“Successful aging” is a term that is not well defined, but is constantly researched. The term immerged more than 20 years ago and constituted three primary domains: the avoidance of illness, physically and cognitively fit, and high engagement with life. Subsequent research placed strong emphasis on the absence or existence of disease, thereby classifying centenarians (older adults who live to 100 years of age or beyond) as “survivors,” “delayers,” and “escapers” according to the existence of diseases and the age at which the disease occurs preceding or following 80 years. Further studies addressed the importance of including elderly people’s perspectives so as to expand the primarily biomedical model to add social and psychological facets. Strong evidence showed that psychological factors of successful aging, including self-efficacy and resilience, were the sole indicators of future quality of life.
Many studies that explored the genetic and environmental influences on successful aging found that genetics plays a small role compared to that of environmental factors, but the influence could increase in older ages. Research that analyzed the biggest factors that lead to successful aging highlighted a healthy lifestyle (staying physically active and having adequate nutrition), being in an enriched environment and avoiding things that cause stress, and strategies to maintain cognitive function by methods that encourage neuronal plasticity. Moreover, the recurrent theme from all these studies indicates the necessity of obtaining higher levels of physical fitness by directly engaging in physical activity, as well as mental stimulation, and that these multidimensional methods are extremely helpful in maintaining healthy physical and cognitive function.
Frailty is another phenomenon that has physical, mental, and social components that quantifies the rate of the aging process and has been under constant research. The term has been considered an age-related syndrome that signifies physiological deterioration of various bodily systems due to aging that raises an older adult’s vulnerability to any outside stressors. Frailty is also a predictor of numerous negative outcomes, such as dependency, need of hospital care, and mortality.
An article published in the Journal of the American Medical Directors Association discussed a recent study that analyzed the association between frailty and successful aging, and how walking speed can be used as a strong indicator of successful aging. A total of 1929 participants living in China participated in the study. They were men and women of young to older ages (25-89 years of age). The study found that those who could walk at a fast gait speed “had better self-rated health, lower prevalence of stroke, hypertension, cataracts, osteoporosis, and impaired cognitive function.” These participants had an increased likelihood of being current alcohol drinkers, more physically active, ate more vegetables, had enhanced physical aspect of health-related quality of life, and had more education. They also were more physically fit, with lower body mass index and percentage of whole body fat, and greater muscle mass index.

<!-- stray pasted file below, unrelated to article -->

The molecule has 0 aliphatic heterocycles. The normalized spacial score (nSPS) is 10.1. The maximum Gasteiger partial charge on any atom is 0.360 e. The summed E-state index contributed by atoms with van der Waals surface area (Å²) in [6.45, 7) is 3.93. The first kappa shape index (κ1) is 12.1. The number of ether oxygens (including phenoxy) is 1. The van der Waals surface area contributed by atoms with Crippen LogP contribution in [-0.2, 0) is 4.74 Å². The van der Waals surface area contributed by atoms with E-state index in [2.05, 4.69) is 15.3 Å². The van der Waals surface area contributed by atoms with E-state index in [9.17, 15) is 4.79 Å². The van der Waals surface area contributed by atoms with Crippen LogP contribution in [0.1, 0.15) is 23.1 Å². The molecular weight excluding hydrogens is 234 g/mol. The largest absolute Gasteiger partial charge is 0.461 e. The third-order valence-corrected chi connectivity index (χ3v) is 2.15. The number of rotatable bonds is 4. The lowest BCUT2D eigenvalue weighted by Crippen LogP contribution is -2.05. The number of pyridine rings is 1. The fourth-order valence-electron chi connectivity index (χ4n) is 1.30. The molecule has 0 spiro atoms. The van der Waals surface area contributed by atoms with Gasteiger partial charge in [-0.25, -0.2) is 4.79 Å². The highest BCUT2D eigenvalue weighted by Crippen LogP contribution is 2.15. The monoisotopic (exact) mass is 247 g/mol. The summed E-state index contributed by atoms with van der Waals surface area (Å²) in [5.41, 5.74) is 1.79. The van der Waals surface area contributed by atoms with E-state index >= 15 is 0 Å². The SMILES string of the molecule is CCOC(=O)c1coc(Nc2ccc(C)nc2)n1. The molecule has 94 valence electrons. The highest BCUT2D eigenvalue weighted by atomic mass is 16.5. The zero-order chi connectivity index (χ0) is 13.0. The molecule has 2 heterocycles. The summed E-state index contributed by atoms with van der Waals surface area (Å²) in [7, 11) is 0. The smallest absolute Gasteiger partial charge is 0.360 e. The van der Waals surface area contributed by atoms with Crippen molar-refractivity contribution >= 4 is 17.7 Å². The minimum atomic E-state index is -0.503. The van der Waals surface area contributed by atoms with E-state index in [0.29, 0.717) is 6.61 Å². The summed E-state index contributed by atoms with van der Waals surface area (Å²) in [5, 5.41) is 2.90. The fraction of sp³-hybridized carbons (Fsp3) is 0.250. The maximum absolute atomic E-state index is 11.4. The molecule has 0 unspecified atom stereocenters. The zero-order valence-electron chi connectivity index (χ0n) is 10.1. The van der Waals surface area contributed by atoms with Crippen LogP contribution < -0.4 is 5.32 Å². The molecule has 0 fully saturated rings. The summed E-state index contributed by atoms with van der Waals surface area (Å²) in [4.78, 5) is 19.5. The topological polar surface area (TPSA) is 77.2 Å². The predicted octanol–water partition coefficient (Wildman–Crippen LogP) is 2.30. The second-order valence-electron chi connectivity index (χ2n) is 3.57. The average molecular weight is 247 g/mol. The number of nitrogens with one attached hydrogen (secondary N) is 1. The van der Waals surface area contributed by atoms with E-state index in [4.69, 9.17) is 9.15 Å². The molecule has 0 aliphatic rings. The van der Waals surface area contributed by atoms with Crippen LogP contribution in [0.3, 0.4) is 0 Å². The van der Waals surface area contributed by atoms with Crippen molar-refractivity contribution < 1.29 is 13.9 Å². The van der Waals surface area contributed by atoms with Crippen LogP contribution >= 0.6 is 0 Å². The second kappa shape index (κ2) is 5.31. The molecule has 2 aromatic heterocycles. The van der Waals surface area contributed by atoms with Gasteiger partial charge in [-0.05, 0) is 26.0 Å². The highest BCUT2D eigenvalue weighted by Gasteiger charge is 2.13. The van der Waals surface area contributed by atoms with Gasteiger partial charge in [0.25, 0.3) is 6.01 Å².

The study concluded that frailty and successful aging could be highly associated with each other, and being able to walk at a fast speed may be used as a strong indicator of successful aging.
Older adults in nursing homes and assisted living facilities are highly prone to frailty and decreased overall quality of life. Staff in these facilities must encourage their residents to engage in appropriate forms of physical activity, social interaction, and provide them with adequate nutrient-dense meals. If you or a loved one has been neglected or abused in a long-term health care facility, such as a nursing home or assisted living facility in Clovis or Coalinga, California, contact us today for a free consultation.